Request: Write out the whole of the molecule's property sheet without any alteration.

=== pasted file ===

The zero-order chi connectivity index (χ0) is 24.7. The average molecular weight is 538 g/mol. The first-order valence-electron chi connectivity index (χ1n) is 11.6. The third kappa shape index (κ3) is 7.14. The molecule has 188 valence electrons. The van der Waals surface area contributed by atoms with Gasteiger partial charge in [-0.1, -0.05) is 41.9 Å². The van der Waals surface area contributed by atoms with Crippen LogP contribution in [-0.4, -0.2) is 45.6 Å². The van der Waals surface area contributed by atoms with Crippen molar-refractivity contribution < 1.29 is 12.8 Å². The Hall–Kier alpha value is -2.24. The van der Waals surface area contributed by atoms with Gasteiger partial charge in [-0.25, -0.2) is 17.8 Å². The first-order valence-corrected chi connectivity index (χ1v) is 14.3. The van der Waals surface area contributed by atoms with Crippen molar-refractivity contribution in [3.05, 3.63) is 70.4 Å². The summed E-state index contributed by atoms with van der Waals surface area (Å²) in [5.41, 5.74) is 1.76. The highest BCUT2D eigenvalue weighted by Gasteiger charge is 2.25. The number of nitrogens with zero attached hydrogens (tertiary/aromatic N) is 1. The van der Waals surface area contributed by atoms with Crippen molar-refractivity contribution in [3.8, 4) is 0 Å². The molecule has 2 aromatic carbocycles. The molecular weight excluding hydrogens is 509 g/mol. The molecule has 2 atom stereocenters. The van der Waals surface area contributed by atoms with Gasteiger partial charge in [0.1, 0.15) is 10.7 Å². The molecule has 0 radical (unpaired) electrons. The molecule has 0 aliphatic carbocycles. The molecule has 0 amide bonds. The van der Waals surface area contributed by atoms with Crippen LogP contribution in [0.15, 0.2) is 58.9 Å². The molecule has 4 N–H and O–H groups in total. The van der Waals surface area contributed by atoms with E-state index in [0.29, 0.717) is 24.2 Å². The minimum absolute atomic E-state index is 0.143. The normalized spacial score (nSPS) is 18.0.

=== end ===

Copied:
The zero-order chi connectivity index (χ0) is 24.7. The average molecular weight is 538 g/mol. The first-order valence-electron chi connectivity index (χ1n) is 11.6. The third kappa shape index (κ3) is 7.14. The molecule has 188 valence electrons. The van der Waals surface area contributed by atoms with Gasteiger partial charge in [-0.1, -0.05) is 41.9 Å². The van der Waals surface area contributed by atoms with Crippen LogP contribution in [-0.4, -0.2) is 45.6 Å². The van der Waals surface area contributed by atoms with Crippen molar-refractivity contribution < 1.29 is 12.8 Å². The Hall–Kier alpha value is -2.24. The van der Waals surface area contributed by atoms with Gasteiger partial charge in [-0.25, -0.2) is 17.8 Å². The first-order valence-corrected chi connectivity index (χ1v) is 14.3. The van der Waals surface area contributed by atoms with Crippen molar-refractivity contribution in [3.05, 3.63) is 70.4 Å². The summed E-state index contributed by atoms with van der Waals surface area (Å²) in [5.41, 5.74) is 1.76. The highest BCUT2D eigenvalue weighted by Gasteiger charge is 2.25. The number of nitrogens with zero attached hydrogens (tertiary/aromatic N) is 1. The van der Waals surface area contributed by atoms with Crippen molar-refractivity contribution in [3.8, 4) is 0 Å². The molecule has 2 aromatic carbocycles. The molecular weight excluding hydrogens is 509 g/mol. The molecule has 2 atom stereocenters. The van der Waals surface area contributed by atoms with Gasteiger partial charge in [0.1, 0.15) is 10.7 Å². The molecule has 0 radical (unpaired) electrons. The molecule has 0 aliphatic carbocycles. The molecule has 0 amide bonds. The van der Waals surface area contributed by atoms with Crippen LogP contribution in [0.15, 0.2) is 58.9 Å². The molecule has 4 N–H and O–H groups in total. The van der Waals surface area contributed by atoms with E-state index in [0.29, 0.717) is 24.2 Å². The minimum absolute atomic E-state index is 0.143. The normalized spacial score (nSPS) is 18.0.